Burnt by scandals like “plebgate” and bullying allegations, the Police Federation is meeting in Bournemouth to elect a new leader and put in place reforms to get the organisation back on track.
A battle for leadership of the “battered and bruised” Police Federation has begun at its annual conference in Bournemouth.
Delegates representing 130,000 rank and file officers, from constable to inspector, will also vote the on the most widespread reforms to the organisation since it was set up in 1919.
The federation has been under attack for bullying and secret bank accounts, and a review found it had become unaccountable to it members.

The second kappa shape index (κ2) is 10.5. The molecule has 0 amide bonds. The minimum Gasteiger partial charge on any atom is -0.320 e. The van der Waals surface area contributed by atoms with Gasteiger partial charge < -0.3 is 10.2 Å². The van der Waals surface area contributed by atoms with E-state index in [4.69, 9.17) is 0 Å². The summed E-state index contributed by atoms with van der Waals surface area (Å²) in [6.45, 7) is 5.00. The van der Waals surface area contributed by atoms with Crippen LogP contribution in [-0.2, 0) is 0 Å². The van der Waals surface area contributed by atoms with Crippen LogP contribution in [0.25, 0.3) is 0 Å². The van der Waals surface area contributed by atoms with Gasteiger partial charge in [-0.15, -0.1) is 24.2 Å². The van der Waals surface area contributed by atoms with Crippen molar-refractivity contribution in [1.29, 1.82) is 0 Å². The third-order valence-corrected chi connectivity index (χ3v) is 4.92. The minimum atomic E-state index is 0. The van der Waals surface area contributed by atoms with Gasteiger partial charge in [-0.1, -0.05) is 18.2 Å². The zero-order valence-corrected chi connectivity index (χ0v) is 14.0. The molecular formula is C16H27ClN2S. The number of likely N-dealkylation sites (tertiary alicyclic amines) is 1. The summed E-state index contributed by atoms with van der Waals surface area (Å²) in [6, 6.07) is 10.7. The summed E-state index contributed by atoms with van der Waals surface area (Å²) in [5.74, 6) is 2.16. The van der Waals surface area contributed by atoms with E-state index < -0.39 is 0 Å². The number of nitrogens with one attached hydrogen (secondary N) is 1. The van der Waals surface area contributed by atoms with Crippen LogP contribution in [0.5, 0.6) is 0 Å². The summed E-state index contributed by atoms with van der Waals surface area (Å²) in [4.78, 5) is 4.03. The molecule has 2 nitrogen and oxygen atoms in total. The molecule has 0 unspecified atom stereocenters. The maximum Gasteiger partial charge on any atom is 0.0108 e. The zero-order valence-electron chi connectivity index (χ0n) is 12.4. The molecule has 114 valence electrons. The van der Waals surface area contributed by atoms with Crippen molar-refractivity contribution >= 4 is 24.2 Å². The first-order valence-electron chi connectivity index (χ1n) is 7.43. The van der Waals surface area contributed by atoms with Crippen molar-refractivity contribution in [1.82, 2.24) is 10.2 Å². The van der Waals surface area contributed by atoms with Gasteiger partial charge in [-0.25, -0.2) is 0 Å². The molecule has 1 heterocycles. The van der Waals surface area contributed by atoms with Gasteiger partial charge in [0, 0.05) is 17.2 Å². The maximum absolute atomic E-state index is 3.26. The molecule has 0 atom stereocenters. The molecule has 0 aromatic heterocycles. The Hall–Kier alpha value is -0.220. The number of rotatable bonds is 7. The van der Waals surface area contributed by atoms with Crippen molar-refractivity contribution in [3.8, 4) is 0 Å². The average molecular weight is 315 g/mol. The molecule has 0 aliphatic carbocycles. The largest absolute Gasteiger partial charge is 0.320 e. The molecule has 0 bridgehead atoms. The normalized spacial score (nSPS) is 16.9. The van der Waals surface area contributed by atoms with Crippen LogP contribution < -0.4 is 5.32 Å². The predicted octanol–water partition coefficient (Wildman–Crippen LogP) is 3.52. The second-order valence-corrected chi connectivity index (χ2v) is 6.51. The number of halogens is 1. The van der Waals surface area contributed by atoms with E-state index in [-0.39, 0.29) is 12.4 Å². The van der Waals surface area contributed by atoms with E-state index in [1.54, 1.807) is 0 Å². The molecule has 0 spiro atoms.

One leadership contender, Will Riches, chair of the Metropolitan branch, described the conference as the most important in the federation’s history.
He acknowledged “plebgate”, and said the federation’s attack on Andrew Mitchell was a perhaps mistaken attempt to play hardball with government.
“Our response was first one of shock, then verbally aggressive and finally crude and disrespectful. We got so caught up in the fight we lost sight of the prize,” he said.
Last week the home affairs select committee warned of legislation if the federation rejected reforms.
But behind the scenes there remains opposition to recommendations that much of its cash reserves of around £70m should be given back to members.
One source said there is a worry that the federation may be facing huge legal costs in the future defending officers under investigation by inquiries into Hillsborough, the Stephen Lawrence case and possibly the aftermath of clashes between striking miners and police in 1984, at the so-called Battle of Orgreave.